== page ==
A WSEX Sportsbook (SBR rating F) player who lost $7,000 when the online sportsbook closed filed a complaint with SBR this morning. The player had a pending withdrawal for $1,900 since 2009. Player: "I called a million times, they kept telling me that they didn't have a processor to send the payment. Account then was inaccessible from time to time, periods lasting over a month. one of the last times I saw it I still had a pending withdrawal but the account balance was near zero. I phoned and they hung up on me and 2 weeks later the site was down. Crooks." This player is one of more than 250 users who filed sportsbook complaints with SBR against WSEX. The following is a timeline of the sportsbook's payout issues which led up to their eventual closure on April 19, 2013 and subsequent suicide of one of the company co-founders.
2009 - 2010: WSEX debt crosses $250,000 mark
The once well established business was lowered from A- to B+ in April of 2009 when the first signs of payout problems surfaced. Six months later, in October of 2009, WSEX was downgraded to C after the average payout time-frame increased from four to six weeks. At the time, seven players had complaints on file for $30,000. Fast forwarding to March of 2010, WSEX players were owed $43,000. A good deal of controversy was created when management admitted that payout size determined priority in the payouts queue. As news continued to break on the slow service and financial problems, more players decided to request their funds and consequently the delinquent amount reported to SBR quadrupled to $184,104. Three players reported receiving $9,000 in June of 2010, although this came as a virtual drop in the bucket as the debt approached a quarter million dollars. One month later, a $2,000 payment was confirmed as received by an SBR reader while five new complaints rolled in and the debt rose to $260,534. During this time the online sportsbooks' wagering department got froggy; a player reported that WSEX refused to honor a winning $20,000 "Who will sign Lebron?" NBA prop after his trade to the Miami Heat. It seems to players that the sportsbook may have regained its footing when approximately half of their debt was paid with 36 players confirming receiving $124,617 in withdrawals during week four of the NFL season. Unfortunately as the football season winded down, WSEX closed the year owing close to $200,000.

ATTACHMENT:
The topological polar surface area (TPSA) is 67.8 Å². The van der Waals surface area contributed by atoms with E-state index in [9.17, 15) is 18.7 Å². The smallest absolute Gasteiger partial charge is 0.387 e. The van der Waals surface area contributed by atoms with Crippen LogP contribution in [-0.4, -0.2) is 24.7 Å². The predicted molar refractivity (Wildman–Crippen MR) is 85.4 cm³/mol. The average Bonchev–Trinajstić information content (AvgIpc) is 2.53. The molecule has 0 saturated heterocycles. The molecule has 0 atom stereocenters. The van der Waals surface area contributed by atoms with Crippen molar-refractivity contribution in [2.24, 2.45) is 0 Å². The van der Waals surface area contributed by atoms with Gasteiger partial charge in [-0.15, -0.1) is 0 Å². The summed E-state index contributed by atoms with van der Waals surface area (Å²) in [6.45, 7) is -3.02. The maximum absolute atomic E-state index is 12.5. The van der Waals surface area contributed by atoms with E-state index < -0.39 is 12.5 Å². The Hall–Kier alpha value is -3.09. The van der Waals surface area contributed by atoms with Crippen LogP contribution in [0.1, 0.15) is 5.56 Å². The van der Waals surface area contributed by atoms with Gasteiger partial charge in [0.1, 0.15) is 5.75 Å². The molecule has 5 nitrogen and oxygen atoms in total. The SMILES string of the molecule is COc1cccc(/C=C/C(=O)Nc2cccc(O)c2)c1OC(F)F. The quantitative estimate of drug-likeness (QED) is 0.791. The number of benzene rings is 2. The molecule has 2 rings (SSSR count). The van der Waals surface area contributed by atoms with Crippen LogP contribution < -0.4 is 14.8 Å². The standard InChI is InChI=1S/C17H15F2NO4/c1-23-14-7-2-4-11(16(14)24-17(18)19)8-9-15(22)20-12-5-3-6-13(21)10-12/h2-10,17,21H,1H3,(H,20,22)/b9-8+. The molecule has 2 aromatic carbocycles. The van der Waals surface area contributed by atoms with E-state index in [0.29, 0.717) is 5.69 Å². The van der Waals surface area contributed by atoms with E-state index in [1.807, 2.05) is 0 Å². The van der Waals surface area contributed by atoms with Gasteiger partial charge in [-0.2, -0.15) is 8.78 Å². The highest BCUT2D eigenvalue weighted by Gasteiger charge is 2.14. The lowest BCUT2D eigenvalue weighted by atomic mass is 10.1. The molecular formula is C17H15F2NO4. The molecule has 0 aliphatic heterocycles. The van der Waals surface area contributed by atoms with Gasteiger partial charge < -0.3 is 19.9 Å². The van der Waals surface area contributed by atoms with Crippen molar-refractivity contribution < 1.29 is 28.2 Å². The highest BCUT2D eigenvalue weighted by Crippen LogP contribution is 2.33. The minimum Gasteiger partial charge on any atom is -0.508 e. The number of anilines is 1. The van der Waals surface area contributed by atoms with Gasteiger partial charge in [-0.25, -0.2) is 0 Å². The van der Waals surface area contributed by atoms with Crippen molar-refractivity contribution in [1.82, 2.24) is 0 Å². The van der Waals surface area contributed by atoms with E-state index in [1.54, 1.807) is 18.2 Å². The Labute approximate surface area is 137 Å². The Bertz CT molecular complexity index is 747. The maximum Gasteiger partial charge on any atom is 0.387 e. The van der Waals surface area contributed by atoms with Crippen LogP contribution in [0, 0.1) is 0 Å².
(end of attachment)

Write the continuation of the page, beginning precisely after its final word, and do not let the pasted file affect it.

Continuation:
2011 - 2012: WSEX debt rises
The first week of the new year in 2011 saw Matchbook's new ownership announce their official separation from World Sports Exchange. WSEX previously had an ownership stake in Matchbook since their 2005 launch. Despite WSEX's stake in the betting website, Matchbook paid their customers on time and were unaffected by WSEX's issues. Near the end of Q1 2011, WSEX players were owed $438,860. By Christmas 2011, a total of 110 players reported being owed $653,000. On January 24, 2012, WSEX outraged players by releasing a statement shifting blame of their financial predicament onto gaming laws in the US. The statement seemed to be the first sign of a white flag and WSEX continued to dishonestly advertise a payout time-frame of 7 business days on their website. By mid 2012, WSEX owed $825,744. A sportsbook scam alert was issued in October of 2010 when WSEX mailed players deposit bonus offers for the upcoming NBA season despite being blacklisted and unable to pay. This was also covered in a sportsbook news video with newswoman Natalie and then co-host "Justin7".
2013 - Closure: WSEX closes while owing over $1 million
By March of 2013, WSEX owed more than $1 million to players. The occasional small payout reports designed to keep valued customers activated completely stopped. On April 9, 2013, Sportsbook Review reported that WSEX was no longer updating its website with betting odds and their phone system was overloaded with an average wait time of 125 minutes. Within a week WSEX officially closed, and to add insult to injury, WSEX "sinisterly" apologized for their downfall. SBR receives inquiries from WSEX victims weekly. Players often wonder if the book's ownership, which was vocal against rogue operations during more than a 10 year period, will eventually make a statement and reveal what lead to players ultimately being stiffed.